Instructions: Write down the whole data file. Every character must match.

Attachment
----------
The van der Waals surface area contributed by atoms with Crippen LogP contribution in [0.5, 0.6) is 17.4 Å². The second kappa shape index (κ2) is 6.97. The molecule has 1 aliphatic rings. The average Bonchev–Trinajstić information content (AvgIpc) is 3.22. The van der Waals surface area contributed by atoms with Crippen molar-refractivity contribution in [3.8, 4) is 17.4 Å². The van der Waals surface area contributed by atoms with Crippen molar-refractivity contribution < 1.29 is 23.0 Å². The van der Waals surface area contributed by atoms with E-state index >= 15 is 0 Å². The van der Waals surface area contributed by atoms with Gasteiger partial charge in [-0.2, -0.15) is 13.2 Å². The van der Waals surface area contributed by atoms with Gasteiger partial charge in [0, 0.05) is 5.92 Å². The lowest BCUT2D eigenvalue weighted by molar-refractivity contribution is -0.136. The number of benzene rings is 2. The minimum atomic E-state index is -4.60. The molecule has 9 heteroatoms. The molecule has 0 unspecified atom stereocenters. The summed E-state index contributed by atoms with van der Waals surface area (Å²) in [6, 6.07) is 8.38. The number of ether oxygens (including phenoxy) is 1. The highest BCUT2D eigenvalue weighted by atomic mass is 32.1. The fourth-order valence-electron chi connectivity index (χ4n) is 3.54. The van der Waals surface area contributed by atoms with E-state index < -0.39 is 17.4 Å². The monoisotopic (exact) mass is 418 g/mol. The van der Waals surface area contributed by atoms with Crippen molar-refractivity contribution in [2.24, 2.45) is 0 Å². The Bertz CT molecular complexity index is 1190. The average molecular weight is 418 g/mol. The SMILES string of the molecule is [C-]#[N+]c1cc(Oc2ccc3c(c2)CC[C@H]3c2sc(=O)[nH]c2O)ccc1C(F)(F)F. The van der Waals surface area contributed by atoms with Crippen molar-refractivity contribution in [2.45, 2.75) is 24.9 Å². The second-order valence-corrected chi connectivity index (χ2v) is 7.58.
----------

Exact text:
The van der Waals surface area contributed by atoms with Crippen LogP contribution in [0.5, 0.6) is 17.4 Å². The second kappa shape index (κ2) is 6.97. The molecule has 1 aliphatic rings. The average Bonchev–Trinajstić information content (AvgIpc) is 3.22. The van der Waals surface area contributed by atoms with Crippen molar-refractivity contribution in [3.8, 4) is 17.4 Å². The van der Waals surface area contributed by atoms with Crippen molar-refractivity contribution < 1.29 is 23.0 Å². The van der Waals surface area contributed by atoms with E-state index >= 15 is 0 Å². The van der Waals surface area contributed by atoms with Gasteiger partial charge in [-0.2, -0.15) is 13.2 Å². The van der Waals surface area contributed by atoms with Gasteiger partial charge in [0, 0.05) is 5.92 Å². The lowest BCUT2D eigenvalue weighted by molar-refractivity contribution is -0.136. The number of benzene rings is 2. The minimum atomic E-state index is -4.60. The molecule has 9 heteroatoms. The molecule has 0 unspecified atom stereocenters. The summed E-state index contributed by atoms with van der Waals surface area (Å²) in [6, 6.07) is 8.38. The number of ether oxygens (including phenoxy) is 1. The highest BCUT2D eigenvalue weighted by atomic mass is 32.1. The fourth-order valence-electron chi connectivity index (χ4n) is 3.54. The van der Waals surface area contributed by atoms with E-state index < -0.39 is 17.4 Å². The monoisotopic (exact) mass is 418 g/mol. The van der Waals surface area contributed by atoms with Crippen molar-refractivity contribution in [2.24, 2.45) is 0 Å². The Bertz CT molecular complexity index is 1190. The average molecular weight is 418 g/mol. The SMILES string of the molecule is [C-]#[N+]c1cc(Oc2ccc3c(c2)CC[C@H]3c2sc(=O)[nH]c2O)ccc1C(F)(F)F. The van der Waals surface area contributed by atoms with Crippen molar-refractivity contribution in [2.45, 2.75) is 24.9 Å². The second-order valence-corrected chi connectivity index (χ2v) is 7.58.